Tetrahydrobiopterin restores impaired coronary microvascular dysfunction in hypercholesterolaemia

Wyss, Christophe ; Koepfli, Pascal ; Namdar, Mehdi ; Siegrist, Patrick ; Luscher, Thomas ; Camici, Paolo ; Kaufmann, Philipp

In: European Journal of Nuclear Medicine and Molecular Imaging, 2005, vol. 32, no. 1, p. 84-91

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    Summary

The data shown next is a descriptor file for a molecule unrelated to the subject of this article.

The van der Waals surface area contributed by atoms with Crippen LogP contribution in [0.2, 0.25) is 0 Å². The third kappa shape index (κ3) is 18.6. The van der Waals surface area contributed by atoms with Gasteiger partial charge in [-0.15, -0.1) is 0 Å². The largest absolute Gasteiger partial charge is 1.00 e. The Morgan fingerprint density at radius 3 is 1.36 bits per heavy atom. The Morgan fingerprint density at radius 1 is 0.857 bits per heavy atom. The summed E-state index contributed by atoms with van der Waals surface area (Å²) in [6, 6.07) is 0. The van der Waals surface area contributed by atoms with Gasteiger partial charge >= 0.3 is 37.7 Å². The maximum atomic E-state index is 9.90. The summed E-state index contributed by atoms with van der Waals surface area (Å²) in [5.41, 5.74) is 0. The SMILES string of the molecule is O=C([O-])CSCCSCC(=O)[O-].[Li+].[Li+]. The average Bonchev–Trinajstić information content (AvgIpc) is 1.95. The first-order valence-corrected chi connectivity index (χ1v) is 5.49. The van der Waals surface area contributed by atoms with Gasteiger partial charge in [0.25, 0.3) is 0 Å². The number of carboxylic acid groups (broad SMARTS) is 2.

Purpose: Tetrahydrobiopterin (BH4) is an essential co-factor for the synthesis of nitric oxide (NO), and BH4 deficiency may cause impaired NO synthase (NOS) activity. We studied whether BH4 deficiency contributes to the coronary microcirculatory dysfunction observed in patients with hypercholesterolaemia. Methods: Myocardial blood flow (MBF; mlmin−1g−1) was measured at rest, during adenosine-induced (140μgkg−1min−1 over 7min) hyperaemia (mainly non-endothelium dependent) and immediately after supine bicycle exercise (endothelium-dependent) stress in ten healthy volunteers and in nine hypercholesterolaemic subjects using 15O-labelled water and positron emission tomography. Measurements were repeated 60min later, after intravenous infusion of BH4 (10mgkg−1 body weight over 30min). Adenosine-induced hyperaemic MBF is considered to represent (near) maximal flow. Flow reserve utilisation was calculated as the ratio of exercise-induced to adenosine-induced hyperaemic MBF and expressed as percent to indicate how much of the maximal (adenosine-induced) hyperaemia can be achieved by bicycle stress. Results: BH4 increased exercise-induced hyperaemia in controls (2.96±0.58vs 3.41±0.73mlmin−1g−1, p<0.05) and hypercholesterolaemic subjects (2.47±0.78vs 2.70±0.72mlmin−1g−1, p<0.01) but had no influence on MBF at rest or during adenosine-induced hyperaemia in controls (4.52±1.10vs 4.85±0.45mlmin−1g−1, p=NS) or hypercholesterolaemic subjects (4.86±1.18vs 4.53±0.93mlmin−1g−1, p=NS). Flow reserve utilisation remained unchanged in controls (70±17% vs 71±19%, p=NS) but increased significantly in hypercholesterolaemic subjects (53±15% vs 66±14%, p<0.05). Conclusion: BH4 restores flow reserve utilisation of the coronary microcirculation in hypercholesterolaemic subjects, suggesting that BH4 deficiency may contribute to coronary microcirculatory dysfunction in hypercholesterolaemia